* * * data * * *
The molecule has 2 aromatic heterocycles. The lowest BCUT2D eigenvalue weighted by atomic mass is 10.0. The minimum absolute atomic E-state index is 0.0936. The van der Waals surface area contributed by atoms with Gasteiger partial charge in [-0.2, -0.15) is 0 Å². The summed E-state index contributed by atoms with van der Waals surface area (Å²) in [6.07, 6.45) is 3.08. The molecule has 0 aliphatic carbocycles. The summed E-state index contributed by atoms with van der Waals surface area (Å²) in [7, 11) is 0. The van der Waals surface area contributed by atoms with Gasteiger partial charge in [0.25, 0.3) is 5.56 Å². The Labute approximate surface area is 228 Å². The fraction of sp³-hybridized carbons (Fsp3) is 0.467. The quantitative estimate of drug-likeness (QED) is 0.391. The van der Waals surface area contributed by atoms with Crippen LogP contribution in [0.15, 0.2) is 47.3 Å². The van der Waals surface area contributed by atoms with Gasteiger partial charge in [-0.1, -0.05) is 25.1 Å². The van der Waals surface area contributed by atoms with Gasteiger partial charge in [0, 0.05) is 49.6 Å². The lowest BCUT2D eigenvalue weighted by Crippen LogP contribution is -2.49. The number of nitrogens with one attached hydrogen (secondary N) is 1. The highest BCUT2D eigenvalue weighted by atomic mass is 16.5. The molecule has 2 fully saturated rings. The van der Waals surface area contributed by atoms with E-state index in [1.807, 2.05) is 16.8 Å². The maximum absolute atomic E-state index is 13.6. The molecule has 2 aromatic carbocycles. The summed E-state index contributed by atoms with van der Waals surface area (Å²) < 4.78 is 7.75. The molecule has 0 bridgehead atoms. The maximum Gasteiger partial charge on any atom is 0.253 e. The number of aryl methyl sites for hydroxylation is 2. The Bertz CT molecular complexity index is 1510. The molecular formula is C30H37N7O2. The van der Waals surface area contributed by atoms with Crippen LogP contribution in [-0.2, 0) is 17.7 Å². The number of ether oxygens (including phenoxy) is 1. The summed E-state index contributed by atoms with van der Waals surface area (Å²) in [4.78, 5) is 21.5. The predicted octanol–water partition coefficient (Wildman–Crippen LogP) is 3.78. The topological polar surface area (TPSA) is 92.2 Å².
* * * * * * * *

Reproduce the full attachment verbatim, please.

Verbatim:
The molecule has 2 aromatic heterocycles. The lowest BCUT2D eigenvalue weighted by atomic mass is 10.0. The minimum absolute atomic E-state index is 0.0936. The van der Waals surface area contributed by atoms with Gasteiger partial charge in [-0.2, -0.15) is 0 Å². The summed E-state index contributed by atoms with van der Waals surface area (Å²) in [6.07, 6.45) is 3.08. The molecule has 0 aliphatic carbocycles. The summed E-state index contributed by atoms with van der Waals surface area (Å²) in [7, 11) is 0. The van der Waals surface area contributed by atoms with Gasteiger partial charge in [0.25, 0.3) is 5.56 Å². The Labute approximate surface area is 228 Å². The fraction of sp³-hybridized carbons (Fsp3) is 0.467. The quantitative estimate of drug-likeness (QED) is 0.391. The van der Waals surface area contributed by atoms with Crippen LogP contribution in [0.15, 0.2) is 47.3 Å². The van der Waals surface area contributed by atoms with Gasteiger partial charge in [-0.1, -0.05) is 25.1 Å². The van der Waals surface area contributed by atoms with Gasteiger partial charge in [0, 0.05) is 49.6 Å². The lowest BCUT2D eigenvalue weighted by Crippen LogP contribution is -2.49. The number of nitrogens with one attached hydrogen (secondary N) is 1. The highest BCUT2D eigenvalue weighted by atomic mass is 16.5. The molecule has 2 fully saturated rings. The van der Waals surface area contributed by atoms with E-state index in [1.807, 2.05) is 16.8 Å². The maximum absolute atomic E-state index is 13.6. The molecule has 2 aromatic carbocycles. The summed E-state index contributed by atoms with van der Waals surface area (Å²) < 4.78 is 7.75. The molecule has 0 bridgehead atoms. The maximum Gasteiger partial charge on any atom is 0.253 e. The number of aryl methyl sites for hydroxylation is 2. The Bertz CT molecular complexity index is 1510. The molecular formula is C30H37N7O2. The van der Waals surface area contributed by atoms with Crippen LogP contribution in [-0.2, 0) is 17.7 Å². The number of ether oxygens (including phenoxy) is 1. The summed E-state index contributed by atoms with van der Waals surface area (Å²) in [4.78, 5) is 21.5. The predicted octanol–water partition coefficient (Wildman–Crippen LogP) is 3.78. The topological polar surface area (TPSA) is 92.2 Å².